I’ve been reading Kabir at night before I go to bed (remember, I stopped opening email/facebook/twitter/instagram/any other thing that doesn’t send me positive vibrations before bed. read here!). I stumbled upon a really amazing poem yesterday. I want to share with all of you!
1. 16. santan jot na pucho nirguniyan
IT is needless to ask of a saint the caste to which he belongs
For the priest, the warrior, the trades-man, and all the thirty-six castes,
alike are seeking for God.
It is but folly to ask what the caste of a saint may be ;
The barber has sought God, the washerwoman, and the carpenter
Even Raidas was a seeker after God.
The Rishi Swapacha was a tanner by caste.
Hindus and Moslems alike have achieved that End, where remains no mark of distinction.
We are all on some sort of path, trying to grasp for something bigger than this body we live in. Whether we know it or not, want to believe it or not, we are all walking some journey seeking something. None of us are different, and at the end of the day, there are no separations between you and me.
In Ayurveda, we talk about the life force as prana. Prana is the living energy within people and things and objects. It’s also the tying factor that binds us all together in this world and what binds us to the greater universe and whatever higher thing you believe in. We put so much emphasis on the differences and purposely separate ourselves. In retrospect, we are all one in the same. We are all connected by some energy that is pushing us on our individual paths. Once we begin to accept this, the boundaries can be broken. We can start putting aside our ego and jealousy and desires and aversions, and start living a more pure, a more humble life.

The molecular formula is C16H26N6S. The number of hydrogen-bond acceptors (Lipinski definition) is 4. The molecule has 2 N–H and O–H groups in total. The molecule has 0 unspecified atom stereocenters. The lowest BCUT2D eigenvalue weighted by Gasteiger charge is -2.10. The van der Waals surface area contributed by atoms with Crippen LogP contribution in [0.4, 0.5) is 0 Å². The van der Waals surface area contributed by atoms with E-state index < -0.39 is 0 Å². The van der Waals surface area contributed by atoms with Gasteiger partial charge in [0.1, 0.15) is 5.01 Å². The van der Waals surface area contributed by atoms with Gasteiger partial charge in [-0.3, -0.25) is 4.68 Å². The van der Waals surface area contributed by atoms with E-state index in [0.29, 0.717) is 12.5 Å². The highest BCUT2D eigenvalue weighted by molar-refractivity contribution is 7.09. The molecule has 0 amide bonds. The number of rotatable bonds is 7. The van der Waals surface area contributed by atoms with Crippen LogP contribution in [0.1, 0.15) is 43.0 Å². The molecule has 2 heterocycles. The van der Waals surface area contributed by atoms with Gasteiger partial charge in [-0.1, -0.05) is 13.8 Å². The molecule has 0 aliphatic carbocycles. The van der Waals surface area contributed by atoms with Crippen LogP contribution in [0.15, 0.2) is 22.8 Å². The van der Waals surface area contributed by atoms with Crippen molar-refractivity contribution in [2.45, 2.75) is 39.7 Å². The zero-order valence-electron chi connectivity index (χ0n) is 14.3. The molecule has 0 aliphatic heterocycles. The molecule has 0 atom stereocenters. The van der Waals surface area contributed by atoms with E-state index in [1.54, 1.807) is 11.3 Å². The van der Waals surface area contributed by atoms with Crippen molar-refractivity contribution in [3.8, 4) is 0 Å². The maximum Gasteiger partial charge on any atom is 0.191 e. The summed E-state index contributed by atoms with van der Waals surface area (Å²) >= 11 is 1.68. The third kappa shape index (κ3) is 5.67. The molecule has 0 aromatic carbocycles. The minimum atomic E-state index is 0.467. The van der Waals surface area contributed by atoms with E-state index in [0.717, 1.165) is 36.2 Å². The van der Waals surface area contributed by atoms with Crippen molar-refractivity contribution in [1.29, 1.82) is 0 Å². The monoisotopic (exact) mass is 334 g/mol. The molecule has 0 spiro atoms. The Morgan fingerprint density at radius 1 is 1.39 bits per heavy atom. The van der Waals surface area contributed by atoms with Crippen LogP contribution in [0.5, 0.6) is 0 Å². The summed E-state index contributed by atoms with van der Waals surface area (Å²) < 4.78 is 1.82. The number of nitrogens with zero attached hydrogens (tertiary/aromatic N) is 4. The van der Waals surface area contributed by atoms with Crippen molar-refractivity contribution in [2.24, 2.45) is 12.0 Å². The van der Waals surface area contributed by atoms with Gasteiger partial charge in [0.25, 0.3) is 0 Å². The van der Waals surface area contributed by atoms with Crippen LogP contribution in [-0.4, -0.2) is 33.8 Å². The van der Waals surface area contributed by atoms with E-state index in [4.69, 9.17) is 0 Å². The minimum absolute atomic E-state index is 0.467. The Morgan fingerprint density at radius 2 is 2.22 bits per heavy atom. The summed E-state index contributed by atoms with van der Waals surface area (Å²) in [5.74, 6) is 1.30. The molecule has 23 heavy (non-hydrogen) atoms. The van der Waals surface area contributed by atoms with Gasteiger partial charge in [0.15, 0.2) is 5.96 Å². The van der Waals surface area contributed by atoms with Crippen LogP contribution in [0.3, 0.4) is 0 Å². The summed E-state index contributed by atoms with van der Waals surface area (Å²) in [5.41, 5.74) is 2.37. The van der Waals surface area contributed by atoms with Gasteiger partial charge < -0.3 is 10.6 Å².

The saint has no caste, the barber has no caste. We all have reached the goal at some point or other, and then, nothing matters.
There is no such thing as difference, only uniqueness.